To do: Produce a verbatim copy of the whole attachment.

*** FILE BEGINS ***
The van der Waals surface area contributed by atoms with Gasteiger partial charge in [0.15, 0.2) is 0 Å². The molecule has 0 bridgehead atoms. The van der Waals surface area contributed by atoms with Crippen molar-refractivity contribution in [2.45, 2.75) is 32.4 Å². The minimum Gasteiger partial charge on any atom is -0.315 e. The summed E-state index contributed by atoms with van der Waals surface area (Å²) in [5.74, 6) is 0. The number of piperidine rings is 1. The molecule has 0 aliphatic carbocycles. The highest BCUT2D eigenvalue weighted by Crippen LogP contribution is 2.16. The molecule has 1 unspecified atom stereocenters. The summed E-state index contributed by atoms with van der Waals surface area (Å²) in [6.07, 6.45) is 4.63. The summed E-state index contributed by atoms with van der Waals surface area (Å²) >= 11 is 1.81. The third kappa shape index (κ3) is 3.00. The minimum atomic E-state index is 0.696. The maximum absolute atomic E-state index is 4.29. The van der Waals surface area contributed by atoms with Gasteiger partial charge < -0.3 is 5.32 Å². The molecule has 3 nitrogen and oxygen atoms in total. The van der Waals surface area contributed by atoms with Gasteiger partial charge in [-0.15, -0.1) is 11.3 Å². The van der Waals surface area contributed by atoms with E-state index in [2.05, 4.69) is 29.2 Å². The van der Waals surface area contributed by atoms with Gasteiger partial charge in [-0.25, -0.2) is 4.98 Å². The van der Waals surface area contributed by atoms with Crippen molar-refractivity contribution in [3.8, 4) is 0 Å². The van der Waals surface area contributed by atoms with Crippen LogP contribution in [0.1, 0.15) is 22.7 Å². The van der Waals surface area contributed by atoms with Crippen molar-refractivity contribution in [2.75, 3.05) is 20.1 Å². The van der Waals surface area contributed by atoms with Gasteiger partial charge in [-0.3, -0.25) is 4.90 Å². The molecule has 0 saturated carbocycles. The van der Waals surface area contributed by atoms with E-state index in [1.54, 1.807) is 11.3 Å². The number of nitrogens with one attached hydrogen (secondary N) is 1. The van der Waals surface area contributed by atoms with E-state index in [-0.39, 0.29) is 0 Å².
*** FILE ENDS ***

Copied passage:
The van der Waals surface area contributed by atoms with Gasteiger partial charge in [0.15, 0.2) is 0 Å². The molecule has 0 bridgehead atoms. The van der Waals surface area contributed by atoms with Crippen molar-refractivity contribution in [2.45, 2.75) is 32.4 Å². The minimum Gasteiger partial charge on any atom is -0.315 e. The summed E-state index contributed by atoms with van der Waals surface area (Å²) in [5.74, 6) is 0. The number of piperidine rings is 1. The molecule has 0 aliphatic carbocycles. The highest BCUT2D eigenvalue weighted by Crippen LogP contribution is 2.16. The molecule has 1 unspecified atom stereocenters. The summed E-state index contributed by atoms with van der Waals surface area (Å²) in [6.07, 6.45) is 4.63. The summed E-state index contributed by atoms with van der Waals surface area (Å²) >= 11 is 1.81. The third kappa shape index (κ3) is 3.00. The minimum atomic E-state index is 0.696. The maximum absolute atomic E-state index is 4.29. The van der Waals surface area contributed by atoms with Gasteiger partial charge < -0.3 is 5.32 Å². The molecule has 3 nitrogen and oxygen atoms in total. The van der Waals surface area contributed by atoms with Gasteiger partial charge in [-0.15, -0.1) is 11.3 Å². The van der Waals surface area contributed by atoms with E-state index in [2.05, 4.69) is 29.2 Å². The van der Waals surface area contributed by atoms with Gasteiger partial charge in [-0.25, -0.2) is 4.98 Å². The van der Waals surface area contributed by atoms with Crippen molar-refractivity contribution in [3.8, 4) is 0 Å². The van der Waals surface area contributed by atoms with Crippen LogP contribution in [0.1, 0.15) is 22.7 Å². The van der Waals surface area contributed by atoms with Crippen molar-refractivity contribution in [2.75, 3.05) is 20.1 Å². The van der Waals surface area contributed by atoms with Gasteiger partial charge in [-0.3, -0.25) is 4.90 Å². The molecule has 0 saturated carbocycles. The van der Waals surface area contributed by atoms with E-state index in [1.54, 1.807) is 11.3 Å². The number of nitrogens with one attached hydrogen (secondary N) is 1. The van der Waals surface area contributed by atoms with E-state index in [-0.39, 0.29) is 0 Å².